“Star Wars” has had a mixed response since Walt Disney (DIS) – Get Walt Disney Company Report spent $4 billion buying the franchise, as well as a few others, including “Indiana Jones” from George Lucas.
The company released a new trilogy that met with financial success but was not well received by fans.
It’s not that people universally disliked the conclusion of the Skywalker saga, but it certainly did not receive the universal acclaim of the original trilogy.
Disney also made the well-regarded “Star Wars: Rogue One” standalone movie and the much less well-liked “Solo: A Star Wars Story.”
That film, a bomb by “Star Wars” standards, essentially put the theatrical future of the franchise on pause.
That may have been a blessing as it turned the focus to “The Mandalorian,” a Disney+ streaming show that reignited the fan base — and perhaps brought in new people through Baby Yoda.
“The Mandalorian” led to “Book of Boba Fett,” which served as sort of a companion series and that has gotten people very excited for the streaming channel’s late-May “Obi-Wan Kenobi” series.
Disney has also made “Star Wars” a huge part of its theme parks and that has not always been smooth sailing.
Star Wars the Theme Park Attraction
Disney opted to bet big on “Star Wars” in its theme parks building two Star Wars: Galaxy’s Edge lands at Disneyland in California and at Disney’s Hollywood Studios at Disney World in Orlando, Florida.
Both parks were immersive worlds designed to make visitors feel like they were on a different planet.
The lands, which depict the fictional planet Batuu, shut out the outside world and put visitors into a “Star Wars” experience.
It was a very bold bet, on par with what rival Comcast’s (CMCSA) – Get Comcast Corporation Class A Report Universal Studios have built with their Harry Potter lands.
That bet, at first, looked like it may flop as the lands were met with construction delays and opened with only Millennium Falcon: Smugglers Run fully operational while Galaxy’s Edge’s top attraction, Star Wars: Rise of the Resistance (ROTR) struggled with frequent breakdowns.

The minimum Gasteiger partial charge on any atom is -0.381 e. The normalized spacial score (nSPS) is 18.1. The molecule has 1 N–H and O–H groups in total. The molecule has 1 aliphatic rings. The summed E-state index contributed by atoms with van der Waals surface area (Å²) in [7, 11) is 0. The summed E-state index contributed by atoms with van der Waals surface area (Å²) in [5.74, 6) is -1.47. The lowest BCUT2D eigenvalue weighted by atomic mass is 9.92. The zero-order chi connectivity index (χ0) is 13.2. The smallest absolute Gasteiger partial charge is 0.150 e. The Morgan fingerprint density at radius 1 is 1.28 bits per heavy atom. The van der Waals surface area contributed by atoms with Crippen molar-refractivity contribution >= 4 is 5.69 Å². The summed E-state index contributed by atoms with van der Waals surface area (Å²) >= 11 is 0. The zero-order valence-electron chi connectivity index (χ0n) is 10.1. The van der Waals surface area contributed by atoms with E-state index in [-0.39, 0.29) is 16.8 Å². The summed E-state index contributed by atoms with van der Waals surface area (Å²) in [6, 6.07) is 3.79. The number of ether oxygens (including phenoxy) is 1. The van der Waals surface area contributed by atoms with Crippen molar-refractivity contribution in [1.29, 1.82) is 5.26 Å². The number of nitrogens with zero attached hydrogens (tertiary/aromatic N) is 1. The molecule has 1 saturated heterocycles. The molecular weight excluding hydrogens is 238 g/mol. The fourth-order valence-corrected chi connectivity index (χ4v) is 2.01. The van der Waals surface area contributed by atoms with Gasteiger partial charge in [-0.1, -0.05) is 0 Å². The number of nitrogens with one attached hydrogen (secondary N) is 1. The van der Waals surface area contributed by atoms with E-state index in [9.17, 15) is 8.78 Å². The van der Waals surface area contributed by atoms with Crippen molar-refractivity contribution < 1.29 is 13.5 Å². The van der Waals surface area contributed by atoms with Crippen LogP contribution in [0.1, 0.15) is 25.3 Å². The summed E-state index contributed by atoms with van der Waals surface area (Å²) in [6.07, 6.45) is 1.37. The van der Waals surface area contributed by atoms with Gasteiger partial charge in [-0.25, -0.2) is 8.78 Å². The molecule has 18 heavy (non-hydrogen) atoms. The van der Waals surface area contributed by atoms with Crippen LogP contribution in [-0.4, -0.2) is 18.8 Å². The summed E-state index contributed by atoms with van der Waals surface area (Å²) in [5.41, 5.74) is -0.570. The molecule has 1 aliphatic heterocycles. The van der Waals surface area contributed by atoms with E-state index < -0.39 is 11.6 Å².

Even when ROTR began operating normally, Disney used a lottery system for slots on the ride which left some theme park visitors not being able to ride.
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That created bad feelings and led to initial skepticism that Galaxy’s Edge would be a hit.
Time has worked out the kinks and quelled those fears with Galaxy’s Edge being an unparalleled hit on both coasts.
That did not, however, allow the company any benefit of the doubt for its Star Wars: Galactic Starcruiser hotel project.
This two-night immersive experience — which includes time at Galaxy’s Edge — costs $4,809 for a party of two and $5,999 for a party of four.
That’s a huge number which led to a lot of skepticism about the project.
Disney Disproves Its Doubters
In the lead-up to Galaxy Starcruiser’s launch, there were countless media reports about people canceling their reservations after being underwhelmed by early footage of the experience.
It was reported that there were all sorts of unsold dates and a narrative was advanced that Disney likely had reached too far on price.
Disney said very during the periods of predicted doom and negative publicity.
Now, with the “Star Wars”-themed hotel open, CEO Bob Chapek gave an emphatic answer to anyone who doubted the project during his company’s second-quarter earnings call.
“Response to next-generation storytelling like Star Wars: Galactic Starcruiser has been phenomenal,” he said.
“In fact, guest ratings for this immersive experience, which opened March 1, are incredibly high and in line with our best-in-class offerings. Demand is strong, and we expect 100% utilization through the end of Q3.”
It’s hard to do better than 100% utilization.
Disney has repeatedly shown that it has pricing power due to scarcity.
That’s why its sells out its added-fee limited capacity after-hours events, and why it can charge higher prices during busier times.
Now, it has made it very clear that it knows the “Star Wars” audience and they will pay pretty much whatever it takes to immerse themselves in that world.